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1. 1.1 Understanding Security

1.1. 1.1.1 information security

1.1.1. 3) protecting information and information systems from unauthorized access, use, disclosure, disruption, modification, or destruction in order to provide; integrity confidentiality availability

1.1.2. 2) ensure that protective measures are properly implemented to defend against attacks

1.1.3. 1) tasks of securing information that is in a digital format.

1.2. 1.1.2 Goals of security

1.2.1. 1)Availability. Ensuring timely and reliable access to and use of information and This means that the information cannot be “locked up” so tight that no one can access it.

1.2.2. 2) Confidentiality ensures that only authorized parties can view the information

1.2.3. 3) Integrity ensures that the information is correct and no unauthorized person or malicious software has altered the data. In the example of the online purchase, an attacker who could change the amount of a purchase from RM10,000.00 to RM1.00 would violate the integrity of the information.

1.3. 1.1.3 Types of Security Threats

1.3.1. A threat, in the context of computer security, refers to anything that has the potential to cause serious harm to a computer system.

1.3.2. 1) Unstructured threats Unstructured threats consist of mostly inexperienced individuals using easily available hacking tools such as shell scripts and password crackers.

1.3.3. 2) Structured threats Structured threats come from hackers that are more highly motivated and technically competent .

1.3.4. 3) External threats External threats can arise from individuals or organizations working outside of a company by working their way into a network mainly from the Internet or dialup access servers.

1.3.5. 4) Internal threats Internal threats occur when someone has authorized access to the network with either an account on a server or physical access to the network.

1.4. 1.1.4 Type of attacks to computer security

1.4.1. 1) Physical Events or attacks that steal, damage, or destroy equipment, such as servers, switches, and wiring

1.4.2. 2) Data Events or attacks that remove, corrupt, deny access to authorized users, allow access to unauthorized users, or steal information

2. 1.2 Acceess To Data And Equipment

2.1. 1.2.1 social engineering

2.1.1. a person who is able to gain access to equipment or a network by tricking people into providing the necessary access information

2.2. 1.2.2 Data Wiping

2.2.1. Data wiping, also known as secure erase is a software-based method of overwriting the data that aims to completely destroy all electronic data residing on a hard disk drive or other digital media.

2.3. 1.2.3 Hard Drive Destruction

2.3.1. Companies with sensitive data should always establish clear policies for hard drive disposal. Destroying the hard drive is the best option for companies with sensitive data.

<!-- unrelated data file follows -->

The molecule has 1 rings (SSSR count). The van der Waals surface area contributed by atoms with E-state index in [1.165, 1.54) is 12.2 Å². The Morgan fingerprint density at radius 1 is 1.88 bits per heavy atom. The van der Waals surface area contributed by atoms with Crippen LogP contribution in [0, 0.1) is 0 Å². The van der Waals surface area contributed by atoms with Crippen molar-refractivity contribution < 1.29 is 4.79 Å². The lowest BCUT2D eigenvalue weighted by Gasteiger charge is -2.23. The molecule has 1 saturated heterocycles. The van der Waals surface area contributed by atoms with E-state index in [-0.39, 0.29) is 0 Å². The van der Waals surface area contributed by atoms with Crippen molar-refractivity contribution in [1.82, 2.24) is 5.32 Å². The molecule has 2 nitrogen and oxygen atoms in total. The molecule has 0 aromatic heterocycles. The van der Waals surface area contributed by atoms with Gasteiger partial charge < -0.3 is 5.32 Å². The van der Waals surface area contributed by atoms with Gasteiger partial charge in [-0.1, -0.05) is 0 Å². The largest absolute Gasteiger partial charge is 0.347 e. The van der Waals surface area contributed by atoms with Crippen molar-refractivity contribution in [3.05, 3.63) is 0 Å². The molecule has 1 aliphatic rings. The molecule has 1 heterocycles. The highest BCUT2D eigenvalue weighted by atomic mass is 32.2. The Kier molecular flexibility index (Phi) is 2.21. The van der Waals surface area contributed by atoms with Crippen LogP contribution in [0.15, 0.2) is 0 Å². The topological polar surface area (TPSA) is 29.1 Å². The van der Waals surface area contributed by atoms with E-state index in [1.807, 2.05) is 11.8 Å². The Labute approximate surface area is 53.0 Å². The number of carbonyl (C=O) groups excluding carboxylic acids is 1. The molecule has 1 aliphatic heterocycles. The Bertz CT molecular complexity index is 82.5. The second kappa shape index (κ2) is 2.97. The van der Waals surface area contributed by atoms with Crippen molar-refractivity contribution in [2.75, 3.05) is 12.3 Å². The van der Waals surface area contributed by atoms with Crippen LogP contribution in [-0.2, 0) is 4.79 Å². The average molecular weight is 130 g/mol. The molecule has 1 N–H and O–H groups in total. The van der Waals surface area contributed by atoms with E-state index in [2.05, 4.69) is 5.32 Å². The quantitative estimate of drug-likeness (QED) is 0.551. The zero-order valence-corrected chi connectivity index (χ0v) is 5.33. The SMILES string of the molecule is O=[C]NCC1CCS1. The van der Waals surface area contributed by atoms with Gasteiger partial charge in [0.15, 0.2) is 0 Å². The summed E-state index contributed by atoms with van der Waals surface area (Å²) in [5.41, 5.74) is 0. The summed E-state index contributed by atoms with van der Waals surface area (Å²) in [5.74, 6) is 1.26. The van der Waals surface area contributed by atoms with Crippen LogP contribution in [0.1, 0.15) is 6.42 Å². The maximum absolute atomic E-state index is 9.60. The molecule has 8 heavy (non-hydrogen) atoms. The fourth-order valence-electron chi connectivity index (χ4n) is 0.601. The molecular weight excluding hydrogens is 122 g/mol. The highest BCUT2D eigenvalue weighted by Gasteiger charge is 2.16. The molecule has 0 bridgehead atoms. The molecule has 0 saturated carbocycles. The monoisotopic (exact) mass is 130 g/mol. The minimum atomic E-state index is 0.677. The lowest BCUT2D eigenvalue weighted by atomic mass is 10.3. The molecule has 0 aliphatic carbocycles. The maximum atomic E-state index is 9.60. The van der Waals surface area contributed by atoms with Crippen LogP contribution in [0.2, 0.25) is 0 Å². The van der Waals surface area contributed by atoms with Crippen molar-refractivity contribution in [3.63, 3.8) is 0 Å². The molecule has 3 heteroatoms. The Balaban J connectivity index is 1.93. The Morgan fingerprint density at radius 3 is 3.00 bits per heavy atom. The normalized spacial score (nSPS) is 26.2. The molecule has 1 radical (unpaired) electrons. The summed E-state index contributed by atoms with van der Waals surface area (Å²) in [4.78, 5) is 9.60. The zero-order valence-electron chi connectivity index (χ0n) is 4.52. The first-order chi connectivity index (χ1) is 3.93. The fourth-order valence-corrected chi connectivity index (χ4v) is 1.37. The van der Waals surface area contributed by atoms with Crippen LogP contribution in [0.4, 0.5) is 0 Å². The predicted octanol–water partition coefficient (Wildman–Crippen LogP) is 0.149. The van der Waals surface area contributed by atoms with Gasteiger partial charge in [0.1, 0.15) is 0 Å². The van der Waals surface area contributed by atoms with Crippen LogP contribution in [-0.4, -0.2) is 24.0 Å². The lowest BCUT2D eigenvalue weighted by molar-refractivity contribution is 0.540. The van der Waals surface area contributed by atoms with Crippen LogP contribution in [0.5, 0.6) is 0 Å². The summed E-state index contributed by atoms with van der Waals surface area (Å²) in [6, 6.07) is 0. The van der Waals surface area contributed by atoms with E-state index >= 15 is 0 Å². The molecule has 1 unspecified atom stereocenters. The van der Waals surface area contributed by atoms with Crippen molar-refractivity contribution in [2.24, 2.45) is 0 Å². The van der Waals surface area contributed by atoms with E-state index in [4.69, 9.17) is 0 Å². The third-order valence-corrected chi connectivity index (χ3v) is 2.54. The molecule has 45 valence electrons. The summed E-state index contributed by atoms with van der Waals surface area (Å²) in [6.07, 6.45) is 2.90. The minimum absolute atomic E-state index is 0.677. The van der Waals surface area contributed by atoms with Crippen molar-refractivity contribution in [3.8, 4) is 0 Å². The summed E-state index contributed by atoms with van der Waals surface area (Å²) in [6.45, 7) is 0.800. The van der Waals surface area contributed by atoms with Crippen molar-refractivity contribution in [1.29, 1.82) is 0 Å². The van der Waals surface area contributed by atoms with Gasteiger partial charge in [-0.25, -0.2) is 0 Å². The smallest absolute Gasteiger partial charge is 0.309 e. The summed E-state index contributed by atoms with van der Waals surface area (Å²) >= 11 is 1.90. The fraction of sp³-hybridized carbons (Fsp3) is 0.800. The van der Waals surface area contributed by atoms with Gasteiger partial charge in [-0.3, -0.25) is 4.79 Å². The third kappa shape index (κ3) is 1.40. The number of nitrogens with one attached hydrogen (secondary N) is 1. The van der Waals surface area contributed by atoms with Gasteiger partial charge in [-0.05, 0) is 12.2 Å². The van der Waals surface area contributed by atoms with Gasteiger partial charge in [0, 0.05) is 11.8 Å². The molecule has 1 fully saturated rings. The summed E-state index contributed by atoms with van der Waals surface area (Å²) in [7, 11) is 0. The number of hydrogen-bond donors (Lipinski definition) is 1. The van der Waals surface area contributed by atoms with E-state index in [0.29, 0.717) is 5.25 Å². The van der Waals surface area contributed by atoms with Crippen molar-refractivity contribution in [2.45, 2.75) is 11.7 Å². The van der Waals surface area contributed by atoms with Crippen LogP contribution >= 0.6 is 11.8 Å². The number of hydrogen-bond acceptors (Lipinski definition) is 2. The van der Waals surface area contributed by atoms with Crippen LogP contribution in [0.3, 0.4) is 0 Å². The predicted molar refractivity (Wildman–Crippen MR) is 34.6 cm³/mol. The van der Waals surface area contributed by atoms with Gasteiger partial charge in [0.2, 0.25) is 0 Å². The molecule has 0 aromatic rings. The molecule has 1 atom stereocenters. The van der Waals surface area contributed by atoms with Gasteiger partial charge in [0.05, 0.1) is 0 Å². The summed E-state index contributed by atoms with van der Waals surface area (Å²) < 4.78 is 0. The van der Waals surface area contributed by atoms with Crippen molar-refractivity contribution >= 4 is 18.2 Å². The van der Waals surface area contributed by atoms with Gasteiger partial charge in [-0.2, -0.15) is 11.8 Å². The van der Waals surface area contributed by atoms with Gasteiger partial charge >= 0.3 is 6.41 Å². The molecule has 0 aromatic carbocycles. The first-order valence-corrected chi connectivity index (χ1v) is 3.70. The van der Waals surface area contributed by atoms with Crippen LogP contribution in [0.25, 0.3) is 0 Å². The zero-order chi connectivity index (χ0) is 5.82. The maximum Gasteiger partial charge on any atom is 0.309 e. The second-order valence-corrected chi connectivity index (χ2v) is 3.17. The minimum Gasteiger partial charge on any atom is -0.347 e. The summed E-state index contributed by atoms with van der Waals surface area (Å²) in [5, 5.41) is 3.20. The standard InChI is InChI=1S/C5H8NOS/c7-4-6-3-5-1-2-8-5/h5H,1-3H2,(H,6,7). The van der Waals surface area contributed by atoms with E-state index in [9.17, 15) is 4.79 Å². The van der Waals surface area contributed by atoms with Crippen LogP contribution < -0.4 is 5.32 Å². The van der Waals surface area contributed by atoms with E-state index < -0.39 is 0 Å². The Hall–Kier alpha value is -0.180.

2.4. 1.2.4 Hard Drive Recycling

2.4.1. The drive can be reformatted, and a new operating system can be installed.

2.4.2. 1) Standard format Also called high-level formatting, a boot sector is created and a file system is set up on the disk. A standard format can only be performed after a low-level format has been completed.

2.4.3. 2) Low-level format The surface of the disk is marked with sector markers to indicate where data will be stored physically on the disk, and tracks are created. Low-level formatting is most often performed at the factory after the hard drive is built.

3. 1.3 Protection Against Malicious Software

3.1. 1.3.1 Malicious Software Protection Programs

3.1.1. Malware is malicious software that is installed on a computer without the knowledge or permission of the user. Anti-malware available for these purpose are: Anti-virus, anti-spyware, anti-adware, and phishing programs.

3.2. 1.3.2 Signature File Updates

3.2.1. 1) New viruses are always being developed, therefore security software must be continually updated. Anti-virus software uses a virus signature to find a virus in a computer file system, allowing to detect, quarantine and remove the virus.

3.2.2. 2) In the anti-virus software, the virus signature is referred to as a definition file or DAT file.

4. 1.4 Protection Physical Equipment

4.1. 1.4.1 Malicious Computer & Network Equipment Protection Methods

4.1.1. 1) Disable AutoRun This is a security risk because it can automatically run a malicious program and compromise the system, so it is recommended to disable AutoRun.

4.1.2. 2) Two- factor Authentication secured using overlapping protection techniques to prevent unauthorized access to sensitive data.

4.2. 1.4.2 Security Hardware

4.2.1. 1) Label and install sensors, such as Radio Frequency Identification (RFID) tags, on equipment.

4.2.2. 2) Install physical alarms triggered by motion-detection sensors.

4.2.3. 3) Use webcams with motion-detection and surveillance software